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I made a qsort function for a larger program. It is to sort by time. I have a class schedule I am working with and found a need to compare time with AM and PM. ie if A is chosen then all the classes in the morning, if P is chosen all the classes in the afternoon. My question is this, is there a way to use this sort function with a greater than or less than comparator? If so can someone show me how if it is not to much trouble?

int sortFunction(const void *p, const void *q) {
    return ((sched_record *) p)->start.hour -
                   ((sched_record *) q)->start.hour;
}
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2  
I'm confused, could you possibly expand on what you're asking? –  pg1989 May 1 '12 at 23:36
    
@pg1989 Yes, I have a class schedule that has several constraints. One is whether a class is in the morning(A) or afternoon(P). I have tried this statement if(data[i].start.hour >= '12') and I get a warning error of multi-character character constant. When I try if(data[i].start.hour >= "12") I get the ole comparison between pointer and integer. –  user1318371 May 2 '12 at 0:29
1  
you should represent your time hours as number not string. You can even use floats like 0.5 to represent "12:30". That way it will be easier to compare them. –  Will Ness May 2 '12 at 0:37
    
It looks like SO 10378143 has the type information that is missing from this question. –  Jonathan Leffler May 2 '12 at 2:26

3 Answers 3

up vote 2 down vote accepted

Writing a comparator

In C, the comparator function from qsort() returns a number less than, equal to, or greater than zero according to whether the data structure represented by the first argument should be sorted before, equal to, or after the second parameter.

Sorting am and pm times is painful; even converting from am/pm to 24-hour is not entirely trivial. It is far better to store time values in 24 hour notations (or even as seconds since The Epoch). The presentation layer should deal with presenting the time in am/pm notation; the model and controller layers should usually avoid messing with am/pm. Don't forget:

12:01 am happens 1 hour   before  1:01 am
11:59 am happens 1 minute before 12:00 pm
12:00 pm happens 1 hour   before  1:00 pm

Assuming you are not constrained to events starting on the hour and that you have resolved to use 24 hour times internally, then you can write code such as:

int SchedRecordTimeComparator(void const *v1, void const *v2)
{
    sched_record const *r1 = v1;  /* I don't mind a cast; there are those who do */
    sched_record const *r2 = v2;
    if (r1->start.hour < r2->start.hour)
        return -1;
    else if (r1->start.hour > r2->start.hour)
        return +1;
    else if (r1->start.minute < r2->start.minute)
        return -1;
    else if (r1->start.minute > r2->start.minute)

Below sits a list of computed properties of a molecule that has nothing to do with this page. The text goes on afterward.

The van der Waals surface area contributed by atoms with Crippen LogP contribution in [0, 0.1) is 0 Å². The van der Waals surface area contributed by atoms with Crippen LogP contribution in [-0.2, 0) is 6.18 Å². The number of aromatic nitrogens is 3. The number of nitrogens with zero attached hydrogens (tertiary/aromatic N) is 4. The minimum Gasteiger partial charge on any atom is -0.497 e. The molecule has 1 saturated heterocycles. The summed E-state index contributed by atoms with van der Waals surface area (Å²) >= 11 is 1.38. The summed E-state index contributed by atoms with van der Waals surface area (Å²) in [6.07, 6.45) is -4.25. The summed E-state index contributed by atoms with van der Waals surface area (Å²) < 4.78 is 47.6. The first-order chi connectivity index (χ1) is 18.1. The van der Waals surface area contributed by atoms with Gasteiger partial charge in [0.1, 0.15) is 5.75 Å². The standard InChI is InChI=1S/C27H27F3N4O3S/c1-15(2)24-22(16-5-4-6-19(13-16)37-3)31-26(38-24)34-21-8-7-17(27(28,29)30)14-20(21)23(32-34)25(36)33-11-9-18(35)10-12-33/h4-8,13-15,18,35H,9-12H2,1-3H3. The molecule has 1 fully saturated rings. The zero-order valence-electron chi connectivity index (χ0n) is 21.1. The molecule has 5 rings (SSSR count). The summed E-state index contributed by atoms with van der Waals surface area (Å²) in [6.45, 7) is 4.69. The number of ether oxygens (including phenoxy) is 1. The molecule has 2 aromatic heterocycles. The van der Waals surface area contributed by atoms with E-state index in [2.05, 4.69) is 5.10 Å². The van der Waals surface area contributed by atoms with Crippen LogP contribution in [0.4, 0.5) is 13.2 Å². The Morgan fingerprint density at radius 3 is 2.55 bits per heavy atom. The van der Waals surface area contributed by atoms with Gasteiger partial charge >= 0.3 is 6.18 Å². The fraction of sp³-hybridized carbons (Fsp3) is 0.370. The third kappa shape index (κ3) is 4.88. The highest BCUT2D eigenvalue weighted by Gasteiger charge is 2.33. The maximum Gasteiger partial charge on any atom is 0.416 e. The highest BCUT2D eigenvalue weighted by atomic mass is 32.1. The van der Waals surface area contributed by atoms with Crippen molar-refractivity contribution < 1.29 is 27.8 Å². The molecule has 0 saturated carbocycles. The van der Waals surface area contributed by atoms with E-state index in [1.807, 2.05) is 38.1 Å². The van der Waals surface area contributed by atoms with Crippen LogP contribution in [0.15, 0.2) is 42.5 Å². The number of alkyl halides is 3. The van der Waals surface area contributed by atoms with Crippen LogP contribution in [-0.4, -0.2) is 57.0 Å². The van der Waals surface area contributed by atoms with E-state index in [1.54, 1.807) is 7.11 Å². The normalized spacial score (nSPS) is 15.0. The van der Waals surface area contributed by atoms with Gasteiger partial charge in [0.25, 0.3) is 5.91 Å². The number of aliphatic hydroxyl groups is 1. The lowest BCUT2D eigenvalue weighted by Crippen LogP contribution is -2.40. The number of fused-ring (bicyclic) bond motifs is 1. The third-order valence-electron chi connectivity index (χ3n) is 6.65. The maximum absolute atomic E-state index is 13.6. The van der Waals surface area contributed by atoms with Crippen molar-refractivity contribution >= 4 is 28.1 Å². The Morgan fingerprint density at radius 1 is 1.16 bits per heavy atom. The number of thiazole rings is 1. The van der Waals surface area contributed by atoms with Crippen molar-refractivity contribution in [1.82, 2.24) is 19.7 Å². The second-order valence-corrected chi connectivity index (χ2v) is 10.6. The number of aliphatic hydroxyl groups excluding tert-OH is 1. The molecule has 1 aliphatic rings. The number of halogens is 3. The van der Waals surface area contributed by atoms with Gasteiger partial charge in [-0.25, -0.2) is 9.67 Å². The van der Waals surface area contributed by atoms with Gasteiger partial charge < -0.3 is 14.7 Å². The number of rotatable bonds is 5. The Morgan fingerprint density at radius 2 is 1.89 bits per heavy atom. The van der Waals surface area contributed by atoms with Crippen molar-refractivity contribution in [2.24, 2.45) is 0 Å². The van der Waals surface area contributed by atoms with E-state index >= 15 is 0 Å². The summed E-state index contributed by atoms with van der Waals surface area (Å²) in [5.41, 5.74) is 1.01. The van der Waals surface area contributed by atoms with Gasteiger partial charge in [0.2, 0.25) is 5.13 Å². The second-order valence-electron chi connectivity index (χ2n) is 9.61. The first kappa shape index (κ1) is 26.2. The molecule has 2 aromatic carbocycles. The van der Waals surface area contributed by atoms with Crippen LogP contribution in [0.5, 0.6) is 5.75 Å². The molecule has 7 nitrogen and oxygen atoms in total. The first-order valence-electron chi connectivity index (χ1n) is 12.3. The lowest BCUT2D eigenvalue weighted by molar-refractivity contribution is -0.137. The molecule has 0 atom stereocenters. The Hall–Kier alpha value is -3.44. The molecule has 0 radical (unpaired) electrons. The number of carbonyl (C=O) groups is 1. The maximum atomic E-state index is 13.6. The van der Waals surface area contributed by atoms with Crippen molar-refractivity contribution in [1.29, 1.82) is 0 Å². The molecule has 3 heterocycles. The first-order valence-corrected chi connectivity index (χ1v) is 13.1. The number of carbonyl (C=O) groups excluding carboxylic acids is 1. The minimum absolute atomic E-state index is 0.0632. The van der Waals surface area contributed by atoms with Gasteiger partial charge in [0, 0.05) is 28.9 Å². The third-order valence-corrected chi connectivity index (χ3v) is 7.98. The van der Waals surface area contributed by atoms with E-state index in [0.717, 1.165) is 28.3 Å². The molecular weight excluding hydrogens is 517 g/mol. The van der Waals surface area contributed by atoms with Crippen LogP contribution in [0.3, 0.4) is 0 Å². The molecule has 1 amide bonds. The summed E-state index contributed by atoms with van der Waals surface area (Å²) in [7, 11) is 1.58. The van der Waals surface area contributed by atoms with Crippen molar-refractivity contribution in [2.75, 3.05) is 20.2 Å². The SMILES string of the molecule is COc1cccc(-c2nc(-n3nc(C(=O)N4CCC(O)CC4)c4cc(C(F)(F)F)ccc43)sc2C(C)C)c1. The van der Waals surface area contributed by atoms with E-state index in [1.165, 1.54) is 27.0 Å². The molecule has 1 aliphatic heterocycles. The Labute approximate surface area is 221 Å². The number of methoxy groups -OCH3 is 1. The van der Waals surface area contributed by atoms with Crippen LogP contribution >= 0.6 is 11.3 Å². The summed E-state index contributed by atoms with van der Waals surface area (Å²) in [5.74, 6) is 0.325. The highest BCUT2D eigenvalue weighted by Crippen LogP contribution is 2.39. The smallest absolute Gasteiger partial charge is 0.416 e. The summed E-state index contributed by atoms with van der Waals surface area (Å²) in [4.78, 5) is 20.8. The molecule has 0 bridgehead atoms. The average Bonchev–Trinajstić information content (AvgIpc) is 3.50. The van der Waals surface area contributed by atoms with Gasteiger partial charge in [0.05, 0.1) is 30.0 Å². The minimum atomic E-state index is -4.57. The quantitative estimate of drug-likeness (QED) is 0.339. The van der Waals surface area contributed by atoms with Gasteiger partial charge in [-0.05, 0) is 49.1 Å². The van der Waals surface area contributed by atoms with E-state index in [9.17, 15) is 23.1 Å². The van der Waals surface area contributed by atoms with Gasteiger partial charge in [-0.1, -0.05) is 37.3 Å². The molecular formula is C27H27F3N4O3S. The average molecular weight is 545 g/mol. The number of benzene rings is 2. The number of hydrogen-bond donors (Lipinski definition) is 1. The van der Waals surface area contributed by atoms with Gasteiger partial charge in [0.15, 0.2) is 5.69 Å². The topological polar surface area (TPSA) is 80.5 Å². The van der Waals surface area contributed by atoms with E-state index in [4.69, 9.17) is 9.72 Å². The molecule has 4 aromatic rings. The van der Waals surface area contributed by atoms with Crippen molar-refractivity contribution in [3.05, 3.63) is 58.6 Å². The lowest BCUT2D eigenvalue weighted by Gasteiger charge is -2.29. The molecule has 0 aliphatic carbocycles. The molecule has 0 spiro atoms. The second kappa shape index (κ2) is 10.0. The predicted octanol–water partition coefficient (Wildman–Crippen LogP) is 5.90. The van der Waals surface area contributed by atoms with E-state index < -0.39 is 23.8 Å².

return +1;
    else
        return  0;
}

It is fairly obvious how to extend that to manage seconds or other match criteria. Note that this code does not run the risk of integer overflow, whereas subtracting two numbers could in general run into overflow problems.

If you decide to continue with 12 hour clocks, then you will have to have a way to distinguish 6 am from 6 pm. Basically, you'll convert your 12 hour notation into 24 hour notation in the function, then do the comparison on that basis (I'm assuming AM and PM are enumeration constants):

int SchedRecordTimeComparator(void const *v1, void const *v2)
{
    sched_record const *r1 = v1;  /* I don't mind a cast; there are those who do */
    sched_record const *r2 = v2;
    int hhmm1 = ((r1->start.hour % 12) + (r1->start.am_pm == AM ? 0 : 12)) * 60 +
                  r1->start.minute;
    int hhmm2 = ((r2->start.hour % 12) + (r2->start.am_pm == PM ? 0 : 12)) * 60 +
                  r2->start.minute;
    if (hhmm1 < hhmm2)
        return -1;
    else if (hhmm1 > hhmm2)
        return +1;
    else
        return  0;
}

How might this be used?

I am not really sure on how to use it?

Usage is fairly simple. Somewhere in your program, you have an array of sched_records:

sched_record *array = malloc(num_records * sizeof(*array));
...
...fill up array with data...
...
qsort(array, num_records, sizeof(*array), SchedRecordTimeComparator);
...

That's all there is to it. It could be a fixed size array instead:

sched_record array[NUM_RECORDS];

Then, assuming you still have a variable size_t num_records which indicates how many of the records are in use, you use the same qsort() call. Using qsort() is very straight-forward. Using bsearch() is slightly more complex, because you typically have to fake up a record to find:

sched_record *SchedRecordSearch(int hour, int minute, sched_record *array, size_t num_records)
{
    sched_record key = { .start.hour = hour, .start.minute = minute };
    return bsearch(&key, array, num_records, sizeof(*array), SchedRecordTimeComparator);
}